Western Union may be an old company, but it's definitely not standing still. One of the original components of the Dow Jones Industrial Average, the company started more than 160 years ago with the introduction of the telegraph, leading to the demise of the Pony Express.
"It has such a storied history, but it's had a pretty successful history of reinventing itself as changes happen in technology," says Tim Langley-Hawthorne, Senior Vice President of Technology Governance and Global Customer Care Operations. Indeed, the telegraph led to the telegram, which led to commercial satellites and now the transferring of money via social media.
Today, Western Union operates in 200 countries with 500,000 physical locations. Its focus is on cross-border money transfer and bill payment, which presents an "interesting and complex customer care operation," Langley-Hawthorne says.
The Social Care team, managed out of an office in Mexico City, is a "small but growing part of the business," employing 15 people who handle social media inquiries in 5 languages (Western Union provides voice support in 45 languages). Average response time is an excellent 11 minutes, a source of pride for Langley-Hawthorne and his team.
Many questions can be answered publicly, such as those looking for the nearest Western Union location or inquiries about fees. But "you would be surprised about the level of personal information that some people put out there into the social media space," says Langley-Hawthorne, noting that at that point customers are directed to offline channels for a resolution. In addition, money is often being sent for emergency, medical, or educational purposes, which adds an emotional weight to many inquiries.
He added that while a large portion of Western Union's customers are "unbanked" - without checking or credit card accounts - they almost universally have smart phones, so "social can become a very approachable means of customer care" for them.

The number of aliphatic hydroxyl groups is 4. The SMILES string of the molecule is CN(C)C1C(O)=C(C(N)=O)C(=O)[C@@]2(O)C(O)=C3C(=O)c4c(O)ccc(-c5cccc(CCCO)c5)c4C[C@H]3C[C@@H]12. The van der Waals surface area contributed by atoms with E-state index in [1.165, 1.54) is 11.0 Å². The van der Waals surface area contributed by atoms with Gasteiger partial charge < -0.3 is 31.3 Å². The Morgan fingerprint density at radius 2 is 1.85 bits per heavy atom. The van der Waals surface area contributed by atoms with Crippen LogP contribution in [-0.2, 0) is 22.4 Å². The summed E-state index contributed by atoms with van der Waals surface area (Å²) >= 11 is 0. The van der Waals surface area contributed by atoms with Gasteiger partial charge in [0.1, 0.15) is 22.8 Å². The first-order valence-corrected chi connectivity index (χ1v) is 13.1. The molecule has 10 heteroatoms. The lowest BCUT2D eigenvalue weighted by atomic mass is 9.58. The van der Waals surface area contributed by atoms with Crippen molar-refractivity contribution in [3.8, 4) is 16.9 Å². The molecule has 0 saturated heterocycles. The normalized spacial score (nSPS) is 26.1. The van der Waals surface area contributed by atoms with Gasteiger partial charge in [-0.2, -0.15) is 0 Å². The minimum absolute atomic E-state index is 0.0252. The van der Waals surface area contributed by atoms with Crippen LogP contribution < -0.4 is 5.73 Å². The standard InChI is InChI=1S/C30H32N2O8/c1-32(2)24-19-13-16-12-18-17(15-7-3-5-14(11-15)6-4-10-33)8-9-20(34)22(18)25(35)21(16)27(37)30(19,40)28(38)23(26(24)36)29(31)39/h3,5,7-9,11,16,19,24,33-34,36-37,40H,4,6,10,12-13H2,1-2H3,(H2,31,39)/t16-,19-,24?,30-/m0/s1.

One interesting observation that Western Union has had is that its customer base identifies more with "their diaspora and their communities" vs. their country of residence. So a Philippino living in Canada and a Philippino living in Singapore would both rather visit a Western Union Facebook page targeted to Philippinos, Langley-Hawthorne says. This builds a "stronger bond and stronger affinity to our brand".
Just as Western Union has adapted to technology in decades past, so too is it adapting to today's marketplace where e-commerce happens in real-time: Recently announced agreements with Viber and WeChat will allow customers to send money via social channels. This, of course, creates new social care challenges.
"How do we provide care to this new Western Union consumer that is only going to use social to transfer money?" Langley-Hawthorne asks. "We see that as a really promising area for us. People who are sending money in these apps, they don't want to pick up the phone or send an email. They want care in the app, or they want care through social."
Langley-Hawthorne spent some time talking about Western Union's social care program with me during the 30th episode of the Focus on Customer Service podcast.
Here are some of the key moments in the episode and where to find them:
00:46 - Tim's professional background
2:23 - A brief history of Western Union
5:30 - How the overall customer care team is organized around the world and where social care fits in
9:17 - The argument to put resources behind social care when it's so relatively small
11:21 - The types of questions that Western Union sees on social media
15:42 - What's changed in the past two years that Tim has been managing social care
21:00 - How Western Union handles questions in unsupported languages
22:54 - The process of integrating social care with the rest of customer care operations
24:45 - A particularly memorable customer interaction involving a famous band
27:33 - Tim's advice for starting out in social care